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Ace-like Giolito twirls rain-shortened gem

Righty wins 3rd straight; Garcia cranks leadoff HR
@Russ_Dorsey1
May 18, 2019

CHICAGO -- An ace’s job in a starting rotation is to provide a sense of certainty for his team that more times than not, he is going to give his club a chance to win. Lucas Giolito is becoming that guy for the White Sox. After an ugly defeat against

CHICAGO -- An ace’s job in a starting rotation is to provide a sense of certainty for his team that more times than not, he is going to give his club a chance to win. Lucas Giolito is becoming that guy for the White Sox.

After an ugly defeat against Toronto on Friday night, Giolito continued to show in Saturday’s 4-1 victory over the Blue Jays that he can not only be the front man on the Sox staff, but be the stopper, as well.

The former No. 16 overall pick in the 2012 MLB Draft took another step forward in looking like an elite frontline starting pitcher, earning the win after a three-hour rain delay, and subsequent early finish, gifted him a five-inning complete game.

Box score

“This was probably my first start this year where I’d consider it a grinder. I didn’t have my best stuff coming in. The first few innings [I was] throwing a lot of fastballs. Offspeed stuff wasn’t really working great, but I was able to make pitches, get out of situations, stay under control.”

“The maturation that he has shown and the ability to continue to repeat that delivery [has been impressive],” manager Rick Renteria said. “I think he feels like everything he’s doing right now will give him an opportunity to do what he wants on the mound.”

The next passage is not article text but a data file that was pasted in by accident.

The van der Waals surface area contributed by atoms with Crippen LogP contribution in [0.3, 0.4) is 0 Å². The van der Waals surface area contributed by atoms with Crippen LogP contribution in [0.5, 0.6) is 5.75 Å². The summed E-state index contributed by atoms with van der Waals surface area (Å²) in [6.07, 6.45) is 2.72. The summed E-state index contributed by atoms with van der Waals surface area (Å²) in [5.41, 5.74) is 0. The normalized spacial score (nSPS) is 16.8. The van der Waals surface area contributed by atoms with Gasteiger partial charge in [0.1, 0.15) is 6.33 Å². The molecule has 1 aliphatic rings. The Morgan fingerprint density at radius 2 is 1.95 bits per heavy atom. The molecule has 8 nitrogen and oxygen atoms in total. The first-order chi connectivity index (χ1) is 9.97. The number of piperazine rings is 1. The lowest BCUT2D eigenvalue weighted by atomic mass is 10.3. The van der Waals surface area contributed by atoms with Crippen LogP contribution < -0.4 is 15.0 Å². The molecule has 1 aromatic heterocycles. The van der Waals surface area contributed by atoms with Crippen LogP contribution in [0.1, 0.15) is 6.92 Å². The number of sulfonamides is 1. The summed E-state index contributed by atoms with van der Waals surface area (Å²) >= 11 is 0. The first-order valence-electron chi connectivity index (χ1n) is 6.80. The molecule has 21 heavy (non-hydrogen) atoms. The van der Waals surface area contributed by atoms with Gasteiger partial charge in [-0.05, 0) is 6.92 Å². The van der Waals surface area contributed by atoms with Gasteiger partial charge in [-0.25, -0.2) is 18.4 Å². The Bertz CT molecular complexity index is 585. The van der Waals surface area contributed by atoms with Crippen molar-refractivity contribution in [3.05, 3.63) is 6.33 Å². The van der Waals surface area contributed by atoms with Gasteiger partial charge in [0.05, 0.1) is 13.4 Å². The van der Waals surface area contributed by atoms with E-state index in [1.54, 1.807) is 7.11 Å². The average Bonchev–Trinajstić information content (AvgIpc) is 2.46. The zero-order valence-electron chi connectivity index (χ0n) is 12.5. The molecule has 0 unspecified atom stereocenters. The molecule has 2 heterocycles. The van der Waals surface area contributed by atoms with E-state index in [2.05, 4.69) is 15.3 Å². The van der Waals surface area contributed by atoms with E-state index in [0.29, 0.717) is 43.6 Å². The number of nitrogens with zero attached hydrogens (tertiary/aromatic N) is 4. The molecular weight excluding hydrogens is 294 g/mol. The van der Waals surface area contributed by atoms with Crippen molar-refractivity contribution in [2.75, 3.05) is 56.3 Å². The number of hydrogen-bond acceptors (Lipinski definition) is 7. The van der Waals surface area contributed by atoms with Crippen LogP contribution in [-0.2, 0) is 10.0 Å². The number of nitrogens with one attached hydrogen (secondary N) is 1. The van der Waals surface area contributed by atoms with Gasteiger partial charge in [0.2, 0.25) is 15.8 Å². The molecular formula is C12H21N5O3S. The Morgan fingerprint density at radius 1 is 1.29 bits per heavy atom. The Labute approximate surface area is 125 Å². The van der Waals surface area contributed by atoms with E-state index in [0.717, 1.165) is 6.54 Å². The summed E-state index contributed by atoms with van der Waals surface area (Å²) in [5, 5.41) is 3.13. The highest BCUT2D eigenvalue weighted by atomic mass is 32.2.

An ace can not only dominate a lineup, but get himself out of trouble when in a jam and minimize the damage even without his best stuff.

After a check swing single by Rowdy Tellez and a bloop double by Freddy Galvis put runners on second and third with one out in the second inning, Giolito was able to minimize the damage by getting the next two hitters out, allowing just one run to score.

The same happened in the fourth inning after giving up back-to-back walks to Tellez and Randal Grichuk with one out. Giolito got the next two hitters to pop out softly to end the inning; this time, he didn’t allow a run.

In the past, those innings would have snowballed on Giolito, but with his newfound confidence and adjustment in his mechanics, the 24-year-old can just attack.

“It’s all in the breath. If things are starting to go a bit haywire out there, I always go back to my breath,” Giolito said. “Step off the mound, take a big deep breath, forget about what happened and move on to the next pitch. I was happy with this one because in the beginning, I didn’t have my best stuff, but I was able to get through it and only give up one run.”

Even without what he called his best stuff, Giolito dominated when he needed to. With the rain coming down harder than it had all game, and knowing that getting the game to an official four and a half innings could mean victory, Giolito struck out the side in the fifth on 11 pitches to secure the win.

“I saw the rain coming down and said, ‘We gotta pick up the tempo a little bit.’ Luckily we were able to get through five and close it out there,” Giolito said about his final inning. “The raindrops were so big they were getting into my glove, on the ball, on my hands. So my approach there was just to attack the zone with a fast pace and hopefully get a nice 1-2-3 inning. Just going out there and emptying the tank in the fifth, which isn’t something I would normally do.”

“He doesn’t get flustered,” Renteria said of his young starter. “He’s very much under control of his emotions. A lot of those things he was working through last year.”

Giolito finished with just one run allowed on three hits. He struck out four Blue Jays hitters and walked two, earning his fifth win of the season.

He has now won three consecutive starts for the first time this season and the second time in his career. The previous instance came last season when he won three straight from Aug. 14-25.

Russell Dorsey is a reporter/editor for MLB.com based in Chicago. Follow him on Twitter @Russ_Dorsey1.